The most recent history of All Saints Church can be found on our Facebook site, but history going back beyond the most recent decades is below split across several pages.
The reredos was erected under Ellery Anderson acting on his own since the partnership with Bligh Bond had long since ended; the work was undertaken by Messrs Mowbray and Co of Oxford. The evidence for this is based upon the original correspondence, including estimates, between Fr Long the then vicar of the church, and Ellery Anderson. There is in addition the original press clipping of 15th October 1921 at the time of the dedication, which reads inter alia: "The design is that of Mr Ellery Anderson and the work has been admirably carried out by Messrs Mowbray and Co of Oxford". It is considered that the reredos is certainly by Mowbrays possibly to the design of W H Randoll Blacking, a disciple of J Ninian Comper, with the carving by Jethro Harris and the decorating and gilding by Edward Simpson.
The history of the first thirty years of the church is therefore one of continual change and development, and of adaptation to the needs of the parish and of a desire to beautify and decorate:
The end result was a building described by Betjeman as: 'successful Perpendicular design in red brick and terra cotta. Tall and spacious with a broad chancel' and by Pevsner as 'a striking and successful example of the local red brick and terra cotta school ... with an atmosphere much encouraged by the splendid Rood and Screens'. These features, which have been described by the Victoria Society as producing a building 'of very considerable merit and of more than local importance. It is one of the six or seven finest Victorian churches in Birmingham', resulted in the church building being given a Grade II* listing status in 1970.
The construction and decoration of the building, largely completed by the 1920's had from the beginning been marked by doctrinal difficulties over various aspects of the decorative scheme: with the Chancellor over the figures of the Rood Beam, and with the Bishop over reservation and incense. The controversy over reservation of the sacrament, and on other issues flared up in the 1930's and 1940's under Bishop Barnes, and as the Diamond Jubilee souvenir booklet of 1956 records, the incumbency of Fr Simmonds between 1931 and 1946 was 'a time of great difficulty in the parish', arising partly because of the 'ban' by Bishop Barnes, which involved his refusing to come for confirmations, but no doubt also because of the difficulties of the war years. Fr Simmonds himself describes his incumbency as a transitional period between the 'almost legendary days' and the present day. Congregations it is recorded, became low and in the immediate post war years 'Church life was at a low ebb and there were no signs of that great return to religion which some had predicted'.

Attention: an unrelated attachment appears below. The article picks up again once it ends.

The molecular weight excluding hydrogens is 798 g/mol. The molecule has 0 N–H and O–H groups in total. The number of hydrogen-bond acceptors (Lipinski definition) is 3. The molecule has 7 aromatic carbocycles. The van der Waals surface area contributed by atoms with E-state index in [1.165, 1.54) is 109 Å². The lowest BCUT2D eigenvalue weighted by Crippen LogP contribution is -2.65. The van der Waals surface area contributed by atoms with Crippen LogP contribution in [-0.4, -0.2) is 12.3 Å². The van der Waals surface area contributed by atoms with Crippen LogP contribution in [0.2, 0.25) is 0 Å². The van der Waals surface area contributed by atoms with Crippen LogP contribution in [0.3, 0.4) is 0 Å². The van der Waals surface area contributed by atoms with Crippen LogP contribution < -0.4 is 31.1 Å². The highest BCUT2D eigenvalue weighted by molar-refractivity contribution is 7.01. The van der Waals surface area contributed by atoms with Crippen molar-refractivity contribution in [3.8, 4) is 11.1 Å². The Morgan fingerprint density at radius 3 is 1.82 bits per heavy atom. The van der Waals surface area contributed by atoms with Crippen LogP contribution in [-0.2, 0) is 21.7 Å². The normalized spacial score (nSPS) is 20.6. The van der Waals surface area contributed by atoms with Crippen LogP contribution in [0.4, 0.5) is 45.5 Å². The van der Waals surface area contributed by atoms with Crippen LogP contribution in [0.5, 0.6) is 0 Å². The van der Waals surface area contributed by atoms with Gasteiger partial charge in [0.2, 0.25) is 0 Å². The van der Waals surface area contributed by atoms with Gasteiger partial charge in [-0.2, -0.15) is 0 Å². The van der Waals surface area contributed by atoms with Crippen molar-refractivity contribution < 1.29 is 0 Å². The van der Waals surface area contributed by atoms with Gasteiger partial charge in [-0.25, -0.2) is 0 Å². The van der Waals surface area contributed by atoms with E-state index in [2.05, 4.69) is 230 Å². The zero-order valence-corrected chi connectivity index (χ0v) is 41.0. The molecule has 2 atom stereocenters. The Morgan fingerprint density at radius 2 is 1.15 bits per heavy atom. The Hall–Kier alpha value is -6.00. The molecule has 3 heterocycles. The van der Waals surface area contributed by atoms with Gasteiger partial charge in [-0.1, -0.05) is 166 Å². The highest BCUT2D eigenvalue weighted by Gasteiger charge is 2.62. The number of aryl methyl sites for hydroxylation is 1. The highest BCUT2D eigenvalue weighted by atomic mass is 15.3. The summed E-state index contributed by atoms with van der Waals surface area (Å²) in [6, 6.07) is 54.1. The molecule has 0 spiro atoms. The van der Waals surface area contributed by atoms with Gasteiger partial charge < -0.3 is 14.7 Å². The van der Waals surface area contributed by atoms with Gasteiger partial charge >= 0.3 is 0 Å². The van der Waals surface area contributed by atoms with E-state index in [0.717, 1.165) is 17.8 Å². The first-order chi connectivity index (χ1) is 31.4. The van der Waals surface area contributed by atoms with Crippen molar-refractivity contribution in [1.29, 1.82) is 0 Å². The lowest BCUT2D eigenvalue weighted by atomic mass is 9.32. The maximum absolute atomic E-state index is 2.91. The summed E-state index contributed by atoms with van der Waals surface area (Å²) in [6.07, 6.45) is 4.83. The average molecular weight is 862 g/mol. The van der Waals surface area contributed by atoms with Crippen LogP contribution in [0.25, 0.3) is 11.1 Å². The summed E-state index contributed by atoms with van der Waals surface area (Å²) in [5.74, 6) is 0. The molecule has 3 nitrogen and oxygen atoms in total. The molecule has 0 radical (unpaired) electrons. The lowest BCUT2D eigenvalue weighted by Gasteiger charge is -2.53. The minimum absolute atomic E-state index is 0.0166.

Following the destruction of its church building by bombing during the war, the former parish of All Saints, the mother parish of St Aidan's, was discontinued and divided between St Aidan's and St Gregory's.
Even if the numbers in the congregation were not high in the latter period, the parish church was nevertheless the place for baptisms, marriages and funerals; there was a weekly dance in the hall behind the church; there were processions in the streets at Easter and Corpus Christi; there was Sunday School and the range of visiting and pastoral work that is the daily fare of the parish church. As the years passed, and the once newly urbanised parish stabilised and as intermarriage and the range of community connections and relationships grew and developed, St Aidan's seems to have settled into the role of parish church of a poor but stable parish. During all this period the church remained physically surrounded on all sides by the residential streets and at the centre of a community of perhaps 10,000 people. From the mid 1950's Christian people from the Caribbean began to come to the parish and to join the congregation and are today a central part of the life of the Church.